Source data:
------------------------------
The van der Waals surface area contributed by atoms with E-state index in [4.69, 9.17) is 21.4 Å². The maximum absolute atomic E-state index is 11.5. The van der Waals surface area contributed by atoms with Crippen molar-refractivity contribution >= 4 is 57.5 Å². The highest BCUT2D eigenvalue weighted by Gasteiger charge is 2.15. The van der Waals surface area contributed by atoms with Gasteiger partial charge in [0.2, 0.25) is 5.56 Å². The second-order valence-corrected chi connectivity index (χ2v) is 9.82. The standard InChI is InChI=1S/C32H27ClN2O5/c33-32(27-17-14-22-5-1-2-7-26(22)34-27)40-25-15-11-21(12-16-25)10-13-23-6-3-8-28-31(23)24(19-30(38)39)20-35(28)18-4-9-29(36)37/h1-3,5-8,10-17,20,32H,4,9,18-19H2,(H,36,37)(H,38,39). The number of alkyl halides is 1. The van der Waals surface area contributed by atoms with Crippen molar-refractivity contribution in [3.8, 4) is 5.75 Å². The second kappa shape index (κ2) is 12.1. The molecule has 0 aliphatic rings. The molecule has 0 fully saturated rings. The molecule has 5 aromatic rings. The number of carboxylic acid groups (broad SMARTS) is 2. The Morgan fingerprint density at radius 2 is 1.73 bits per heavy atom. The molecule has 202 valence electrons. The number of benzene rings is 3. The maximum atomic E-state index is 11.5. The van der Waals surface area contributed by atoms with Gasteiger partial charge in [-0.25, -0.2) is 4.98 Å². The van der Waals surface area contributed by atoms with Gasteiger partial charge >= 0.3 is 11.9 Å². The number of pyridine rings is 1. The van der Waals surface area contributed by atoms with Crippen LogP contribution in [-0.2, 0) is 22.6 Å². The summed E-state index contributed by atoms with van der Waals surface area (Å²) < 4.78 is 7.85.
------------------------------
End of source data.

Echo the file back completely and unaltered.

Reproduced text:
The van der Waals surface area contributed by atoms with E-state index in [4.69, 9.17) is 21.4 Å². The maximum absolute atomic E-state index is 11.5. The van der Waals surface area contributed by atoms with Crippen molar-refractivity contribution >= 4 is 57.5 Å². The highest BCUT2D eigenvalue weighted by Gasteiger charge is 2.15. The van der Waals surface area contributed by atoms with Gasteiger partial charge in [0.2, 0.25) is 5.56 Å². The second-order valence-corrected chi connectivity index (χ2v) is 9.82. The standard InChI is InChI=1S/C32H27ClN2O5/c33-32(27-17-14-22-5-1-2-7-26(22)34-27)40-25-15-11-21(12-16-25)10-13-23-6-3-8-28-31(23)24(19-30(38)39)20-35(28)18-4-9-29(36)37/h1-3,5-8,10-17,20,32H,4,9,18-19H2,(H,36,37)(H,38,39). The number of alkyl halides is 1. The van der Waals surface area contributed by atoms with Crippen molar-refractivity contribution in [3.8, 4) is 5.75 Å². The second kappa shape index (κ2) is 12.1. The molecule has 0 aliphatic rings. The molecule has 0 fully saturated rings. The molecule has 5 aromatic rings. The number of carboxylic acid groups (broad SMARTS) is 2. The Morgan fingerprint density at radius 2 is 1.73 bits per heavy atom. The molecule has 202 valence electrons. The number of benzene rings is 3. The maximum atomic E-state index is 11.5. The van der Waals surface area contributed by atoms with Gasteiger partial charge in [-0.25, -0.2) is 4.98 Å². The van der Waals surface area contributed by atoms with Gasteiger partial charge >= 0.3 is 11.9 Å². The number of pyridine rings is 1. The van der Waals surface area contributed by atoms with Crippen LogP contribution in [-0.2, 0) is 22.6 Å². The summed E-state index contributed by atoms with van der Waals surface area (Å²) < 4.78 is 7.85.